7 Ways to Cool Your Roof for a Hotter Climate
In a hotter world, the roof over our heads is our first line of defence
One of my most memorable moments as a young architect was when I took a client outside in the scorching sun with an umbrella.
Here’s how to keep your house cool, I said.
‘Pop’. Up went the umbrella.
I’ve spent a whole career watching consultants leap to the newest tech in the quest to design cooler buildings, usually racing past the simplest, most passive, most affordable, and most effective solutions — like putting up an umbrella. Of course, our buildings can get hot from the air as well (ambient temperature) but the Sun is a guaranteed heat source and we have full control over how much it heats our buildings.
Adapting our building’s roof is the first line of defence against heat. Here are 7 viable options that might suit you. There’s a lot more scientific detail and building code compliance behind these which I’ll spare you from, so make your own investigations if you’re taking this further.
- Paint the roof a light colour. A light roof maximises how much of the Sun’s energy is reflected, also known as the Solar Reflectance Index (SRI). Where an SRI of 0 is black and absorbs all energy and 100 is completely reflective, a flatter roof should be at least SRI 64 or better.
- Install sarking under your roof. This is the reflective foil sheeting you often see used in construction. It’s great at preventing heat from moving through it and also prevents moisture transfer.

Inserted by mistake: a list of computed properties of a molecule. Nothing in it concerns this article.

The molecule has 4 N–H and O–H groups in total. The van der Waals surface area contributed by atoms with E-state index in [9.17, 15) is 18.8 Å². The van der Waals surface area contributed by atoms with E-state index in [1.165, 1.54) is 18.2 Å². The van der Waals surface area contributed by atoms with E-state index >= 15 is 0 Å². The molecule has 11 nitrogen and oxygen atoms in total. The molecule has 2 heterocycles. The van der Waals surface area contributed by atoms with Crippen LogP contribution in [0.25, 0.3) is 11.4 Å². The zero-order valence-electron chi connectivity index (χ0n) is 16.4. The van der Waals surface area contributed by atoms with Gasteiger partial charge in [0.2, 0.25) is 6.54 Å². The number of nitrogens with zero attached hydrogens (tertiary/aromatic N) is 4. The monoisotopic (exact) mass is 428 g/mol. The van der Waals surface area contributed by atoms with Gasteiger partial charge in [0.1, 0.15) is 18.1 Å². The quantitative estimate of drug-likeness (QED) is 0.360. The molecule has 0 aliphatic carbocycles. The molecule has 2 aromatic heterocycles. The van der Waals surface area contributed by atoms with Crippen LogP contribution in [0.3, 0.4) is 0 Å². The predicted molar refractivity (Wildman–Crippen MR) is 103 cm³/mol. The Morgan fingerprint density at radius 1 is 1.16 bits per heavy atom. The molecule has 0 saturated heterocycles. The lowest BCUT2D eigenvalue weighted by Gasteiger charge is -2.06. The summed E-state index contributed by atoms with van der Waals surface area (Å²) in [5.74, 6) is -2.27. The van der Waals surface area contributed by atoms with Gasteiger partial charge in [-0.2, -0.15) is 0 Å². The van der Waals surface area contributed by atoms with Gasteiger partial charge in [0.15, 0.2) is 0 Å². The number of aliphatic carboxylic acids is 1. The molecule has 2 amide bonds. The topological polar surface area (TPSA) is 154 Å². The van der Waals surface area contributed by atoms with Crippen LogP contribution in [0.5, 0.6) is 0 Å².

- Install thermal insulation in the roof space. Typically laid over your ceiling structure and easily retrofitted without touching the roof cladding itself.
- Install a roof vent. These let the hot air out of your roof space. Can be installed as a vent in a gable end or as a spiral vent on the roof. These are highly effective and work harder the hotter it gets. Easy to retrofit.
- Add solar panels. While solar panels are converting some of the Sun’s energy to green electrons for you they also shade your roof. Lighter roofs also improve solar panel output, so if you do everything above you’ll be making some valuable adaptations.
- Replace the roof. More common than you might imagine for older housing stock. Use lighter colour roofing, and while you’re at it also install thermal insulation and include solar panels.
- Install a green roof. I’d consider this the most comprehensive move and for an existing building can often require a new roof structure and drainage system. Some existing buildings can cater for a lightweight green roof. I’ll leave the details of this option for another time, but suffice to say the green roof genre is rapidly growing (sorry). Things get even more interesting when we add solar panels to a green roof — but I’ll save that exciting one for later too.
It goes without saying that any works on or in your roof should be carried out by licensed and capable tradespeople.
I often use the simple matrix below to compare options, ranking each opportunity using cost and adaptive value which is a way of considering how much the adaptation will help cool our home. This one’s just a guide but intuitively considers the up-front cost, energy savings, insurability against climate risk, and re-sale value of your home.
Remember — to retreat from the Sun, the roof is our first line of defence and worth the investment.